Here’s this month’s scenario, which was discussed with Erik F. Miller, CFP, of CMC Advisers LLC in Portland, Ore.: The clients are conservative investors in the top income tax bracket who are concerned about the possibility of income tax rates moving higher next year. They’re considering repositioning $100,000 from taxable CDs to municipal bond funds.

What research tools do you use to identify prospective funds for clients?

We use Morningstar for initial screens using a list of about 20 criteria such as beta, standard deviation, Sharpe, alpha, fees, manager tenure, etc.

One of the more helpful indicators Morningstar has come out with now is called upside/downside capture where you can get a really good sense of the volatility of the fund within its category and what you can expect the fund to do in certain favorable/unfavorable market environments.

This is particularly interesting for the high yield bond category where a fair portion of funds have a greater propensity to lose badly in down markets than to outperform in good ones. This has helped temper clients and our expectations for that particular asset category.

What specific fund categories would you recommend for the scenario-clients’ consideration and why?

Of $100,000, we would place 79 percent in short-term to intermediate-term municipal bond Funds. For yield improvement, we would most likely place 10 percent in a conservative high-yield fund and 10 percent in an un-hedged international bond fund, with 1 percent in a cash money market. If you expect to pay out dividends and income, a portfolio of this nature will yield around 3.62 percent.

A major consideration for a portfolio of this size is how many times the money might be moved around or transacted. Custodial trading fees and internal fund-expenses can really dig into fixed-income returns.

A simple trading fee of $25 on a fund can cause problems for rebalancing, or if there is a systematic liquidation of funds occurring to produce cash.

If the money is going to sit throughout the year and pay income to cash than low-expense funds make sense.

If the money is going to be reallocated or distributed beyond interest only, you are definitely going to want the NTF (non-transaction fee) fund that has 12b-1 fees added in which will make true fees some 25 to 60 basis points (bps) higher.

While there are a lot of concerns about rising rates and their effect on bond funds, we believe that the current environment allows for a buy-and-hold strategy for at least the next nine months.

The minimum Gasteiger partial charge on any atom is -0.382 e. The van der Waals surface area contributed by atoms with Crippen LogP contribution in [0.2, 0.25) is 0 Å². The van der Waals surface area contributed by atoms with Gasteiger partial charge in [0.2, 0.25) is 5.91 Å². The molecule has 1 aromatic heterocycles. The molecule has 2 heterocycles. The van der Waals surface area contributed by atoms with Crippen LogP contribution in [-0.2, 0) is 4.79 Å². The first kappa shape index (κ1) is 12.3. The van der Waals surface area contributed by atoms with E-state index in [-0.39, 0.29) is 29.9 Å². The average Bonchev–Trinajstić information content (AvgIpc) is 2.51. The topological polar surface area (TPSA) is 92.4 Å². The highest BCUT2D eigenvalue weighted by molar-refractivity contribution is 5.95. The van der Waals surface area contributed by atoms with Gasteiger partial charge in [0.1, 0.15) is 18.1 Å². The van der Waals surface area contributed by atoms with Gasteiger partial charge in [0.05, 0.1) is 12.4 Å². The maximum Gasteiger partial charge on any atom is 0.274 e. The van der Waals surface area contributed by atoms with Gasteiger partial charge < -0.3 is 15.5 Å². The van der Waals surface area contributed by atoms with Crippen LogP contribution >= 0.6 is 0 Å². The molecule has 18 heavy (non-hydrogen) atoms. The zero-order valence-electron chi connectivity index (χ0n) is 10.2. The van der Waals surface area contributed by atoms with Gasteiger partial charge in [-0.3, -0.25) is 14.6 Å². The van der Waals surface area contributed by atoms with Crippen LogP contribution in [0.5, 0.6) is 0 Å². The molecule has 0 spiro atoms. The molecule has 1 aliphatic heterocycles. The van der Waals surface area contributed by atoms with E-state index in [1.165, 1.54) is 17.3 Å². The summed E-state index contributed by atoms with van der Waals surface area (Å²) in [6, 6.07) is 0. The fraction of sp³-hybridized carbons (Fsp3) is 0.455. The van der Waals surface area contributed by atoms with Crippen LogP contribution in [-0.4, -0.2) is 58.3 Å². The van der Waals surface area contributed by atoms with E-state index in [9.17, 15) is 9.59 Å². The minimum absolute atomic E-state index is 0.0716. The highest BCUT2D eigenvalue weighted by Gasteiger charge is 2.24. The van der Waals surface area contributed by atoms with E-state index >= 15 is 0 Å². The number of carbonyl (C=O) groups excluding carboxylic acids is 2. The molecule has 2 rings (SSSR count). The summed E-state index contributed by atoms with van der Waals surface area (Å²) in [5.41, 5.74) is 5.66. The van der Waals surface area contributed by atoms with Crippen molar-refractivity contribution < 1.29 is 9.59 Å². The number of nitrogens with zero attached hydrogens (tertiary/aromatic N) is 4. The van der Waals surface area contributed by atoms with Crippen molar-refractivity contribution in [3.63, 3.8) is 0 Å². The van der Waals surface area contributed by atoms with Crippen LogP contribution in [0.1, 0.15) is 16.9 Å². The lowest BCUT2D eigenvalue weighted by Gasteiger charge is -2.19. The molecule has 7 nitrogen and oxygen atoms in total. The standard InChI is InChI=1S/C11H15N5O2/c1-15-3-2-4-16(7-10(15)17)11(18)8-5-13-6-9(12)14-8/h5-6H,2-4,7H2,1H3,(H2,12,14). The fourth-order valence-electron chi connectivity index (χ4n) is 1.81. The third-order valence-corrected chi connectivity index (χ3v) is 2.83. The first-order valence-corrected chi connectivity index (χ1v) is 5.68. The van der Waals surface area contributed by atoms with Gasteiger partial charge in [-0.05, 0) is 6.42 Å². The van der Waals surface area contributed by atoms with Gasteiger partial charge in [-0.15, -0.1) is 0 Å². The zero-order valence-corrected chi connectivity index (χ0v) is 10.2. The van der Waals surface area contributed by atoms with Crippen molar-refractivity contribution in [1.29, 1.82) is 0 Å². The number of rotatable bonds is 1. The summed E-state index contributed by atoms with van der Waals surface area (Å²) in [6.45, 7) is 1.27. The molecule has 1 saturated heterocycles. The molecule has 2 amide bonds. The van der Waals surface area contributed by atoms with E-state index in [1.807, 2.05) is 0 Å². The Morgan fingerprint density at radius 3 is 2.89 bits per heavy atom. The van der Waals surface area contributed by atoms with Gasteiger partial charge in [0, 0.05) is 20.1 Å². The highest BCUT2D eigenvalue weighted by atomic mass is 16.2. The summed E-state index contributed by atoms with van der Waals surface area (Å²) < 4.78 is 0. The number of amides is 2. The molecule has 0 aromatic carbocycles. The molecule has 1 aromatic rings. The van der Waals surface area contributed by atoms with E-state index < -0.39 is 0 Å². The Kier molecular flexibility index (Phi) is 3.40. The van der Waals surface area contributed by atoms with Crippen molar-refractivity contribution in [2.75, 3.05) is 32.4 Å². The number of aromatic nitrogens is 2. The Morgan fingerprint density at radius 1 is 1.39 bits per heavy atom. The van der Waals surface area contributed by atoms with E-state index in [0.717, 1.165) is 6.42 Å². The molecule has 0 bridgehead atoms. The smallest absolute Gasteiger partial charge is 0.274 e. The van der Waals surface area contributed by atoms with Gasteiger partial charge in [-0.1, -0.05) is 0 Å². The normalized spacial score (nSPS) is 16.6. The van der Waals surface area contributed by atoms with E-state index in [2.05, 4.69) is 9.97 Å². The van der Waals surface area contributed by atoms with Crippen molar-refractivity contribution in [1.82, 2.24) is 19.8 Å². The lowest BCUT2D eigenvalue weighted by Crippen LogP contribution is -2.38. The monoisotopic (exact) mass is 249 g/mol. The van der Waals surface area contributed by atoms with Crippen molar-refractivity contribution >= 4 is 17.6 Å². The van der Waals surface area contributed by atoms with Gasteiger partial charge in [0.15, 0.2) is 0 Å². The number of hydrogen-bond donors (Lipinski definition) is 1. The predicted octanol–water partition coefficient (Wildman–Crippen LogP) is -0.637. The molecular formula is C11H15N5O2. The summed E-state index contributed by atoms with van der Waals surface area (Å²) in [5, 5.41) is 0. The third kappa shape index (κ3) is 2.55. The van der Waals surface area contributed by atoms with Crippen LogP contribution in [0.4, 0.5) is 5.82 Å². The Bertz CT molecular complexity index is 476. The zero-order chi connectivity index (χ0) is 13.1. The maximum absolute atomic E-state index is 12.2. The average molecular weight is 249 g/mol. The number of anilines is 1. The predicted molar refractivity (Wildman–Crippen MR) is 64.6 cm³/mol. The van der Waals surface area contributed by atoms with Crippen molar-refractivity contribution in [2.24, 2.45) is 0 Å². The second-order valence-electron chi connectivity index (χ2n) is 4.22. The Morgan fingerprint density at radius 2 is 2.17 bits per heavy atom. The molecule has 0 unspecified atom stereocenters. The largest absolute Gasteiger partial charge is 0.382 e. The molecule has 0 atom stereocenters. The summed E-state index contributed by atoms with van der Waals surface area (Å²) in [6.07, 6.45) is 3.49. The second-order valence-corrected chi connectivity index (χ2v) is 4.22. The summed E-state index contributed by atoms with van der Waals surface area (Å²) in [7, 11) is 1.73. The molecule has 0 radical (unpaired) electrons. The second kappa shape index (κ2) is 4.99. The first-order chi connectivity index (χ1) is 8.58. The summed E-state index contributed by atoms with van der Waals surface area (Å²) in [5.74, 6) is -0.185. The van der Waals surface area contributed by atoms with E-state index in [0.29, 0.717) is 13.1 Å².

We also do not know what specific segments of the yield curve that might be affected. Long -term rates could be completely un-phased by an increase or vice-versa.

Many funds will illustrate what has happened to their returns over time in a 2-percent-rate-increase environment.

This information is helpful in reassuring clients that certain funds are “all-weather” or can still net positive returns in a less-than-conducive bond market.

Finally, we added high yield and international to boost returns.

One might balk at the idea of a 70-year-old investing in junk or foreign bonds, but research shows that these can serve as excellent diversifiers or balancers and actually reduce risk in a portfolio.

Our high-yield selection is particularly unique because of an exceptionally low default ratio and an appetite for primarily BB issues (the highest quality ‘junk’), whereas most funds don’t hesitate to dip into CCC or lower-rated issues.

What specific funds and allocations would you recommend within those categories?

CMC Advisers would invest $100,000 for a retired couple age 70 with high tax sensitivity as follows:

? $25,000 Vanguard Limited Term Tax Exempt Fund (WMLTX)- short term municipals

? $54,000 Vanguard Intermediate Term Tax Free (VWITX) – intermediate municipals

? $10,000 Aquila Three Peaks High Income Fund (ATPAX)- conservative high yield

? $10,000 Oppenheimer International Bond Fund (OIBAX) – world bond fund

? $1,000 Money Market, preferably a tax-free holding.

We would actively monitor the high yield and international funds carefully.

Standard deviation on this portfolio is very low at 3.61 percent over 10 years. This portfolio’s expense ratio is about 42 bps with an average of A-grade credit and a duration of 4.72 years.

Its worst one-year return was a -2.77 percent, while its worst three-year period was a positive 2.25 percent. Over 10 years, the average returns were a positive 5.34 percent per year.